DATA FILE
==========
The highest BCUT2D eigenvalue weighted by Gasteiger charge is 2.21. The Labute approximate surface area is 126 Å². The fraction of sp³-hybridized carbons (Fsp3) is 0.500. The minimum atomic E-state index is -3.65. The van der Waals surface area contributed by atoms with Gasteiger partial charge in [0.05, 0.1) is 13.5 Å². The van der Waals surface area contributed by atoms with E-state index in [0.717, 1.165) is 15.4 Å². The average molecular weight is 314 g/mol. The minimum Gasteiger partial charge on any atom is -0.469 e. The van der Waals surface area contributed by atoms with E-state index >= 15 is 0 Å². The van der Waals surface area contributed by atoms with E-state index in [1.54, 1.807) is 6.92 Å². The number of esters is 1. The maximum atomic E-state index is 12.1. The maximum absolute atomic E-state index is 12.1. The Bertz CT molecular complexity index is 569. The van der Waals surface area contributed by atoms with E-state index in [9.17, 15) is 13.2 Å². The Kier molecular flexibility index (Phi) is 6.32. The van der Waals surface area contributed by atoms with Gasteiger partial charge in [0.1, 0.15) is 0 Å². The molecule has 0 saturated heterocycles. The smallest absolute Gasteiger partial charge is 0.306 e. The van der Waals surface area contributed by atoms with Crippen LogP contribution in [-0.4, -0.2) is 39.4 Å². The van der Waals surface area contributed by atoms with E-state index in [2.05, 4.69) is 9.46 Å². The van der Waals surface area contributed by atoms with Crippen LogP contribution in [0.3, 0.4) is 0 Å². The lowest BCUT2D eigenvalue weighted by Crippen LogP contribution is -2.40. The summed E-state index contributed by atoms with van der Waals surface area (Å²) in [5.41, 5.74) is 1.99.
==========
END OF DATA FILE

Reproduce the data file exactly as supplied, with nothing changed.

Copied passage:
The highest BCUT2D eigenvalue weighted by Gasteiger charge is 2.21. The Labute approximate surface area is 126 Å². The fraction of sp³-hybridized carbons (Fsp3) is 0.500. The minimum atomic E-state index is -3.65. The van der Waals surface area contributed by atoms with Gasteiger partial charge in [0.05, 0.1) is 13.5 Å². The van der Waals surface area contributed by atoms with E-state index in [0.717, 1.165) is 15.4 Å². The average molecular weight is 314 g/mol. The minimum Gasteiger partial charge on any atom is -0.469 e. The van der Waals surface area contributed by atoms with E-state index >= 15 is 0 Å². The van der Waals surface area contributed by atoms with E-state index in [1.54, 1.807) is 6.92 Å². The number of esters is 1. The maximum atomic E-state index is 12.1. The maximum absolute atomic E-state index is 12.1. The Bertz CT molecular complexity index is 569. The van der Waals surface area contributed by atoms with E-state index in [9.17, 15) is 13.2 Å². The Kier molecular flexibility index (Phi) is 6.32. The van der Waals surface area contributed by atoms with Gasteiger partial charge in [0.1, 0.15) is 0 Å². The molecule has 0 saturated heterocycles. The smallest absolute Gasteiger partial charge is 0.306 e. The van der Waals surface area contributed by atoms with Crippen LogP contribution in [-0.4, -0.2) is 39.4 Å². The van der Waals surface area contributed by atoms with E-state index in [2.05, 4.69) is 9.46 Å². The van der Waals surface area contributed by atoms with Crippen LogP contribution in [0.3, 0.4) is 0 Å². The lowest BCUT2D eigenvalue weighted by Crippen LogP contribution is -2.40. The summed E-state index contributed by atoms with van der Waals surface area (Å²) in [5.41, 5.74) is 1.99.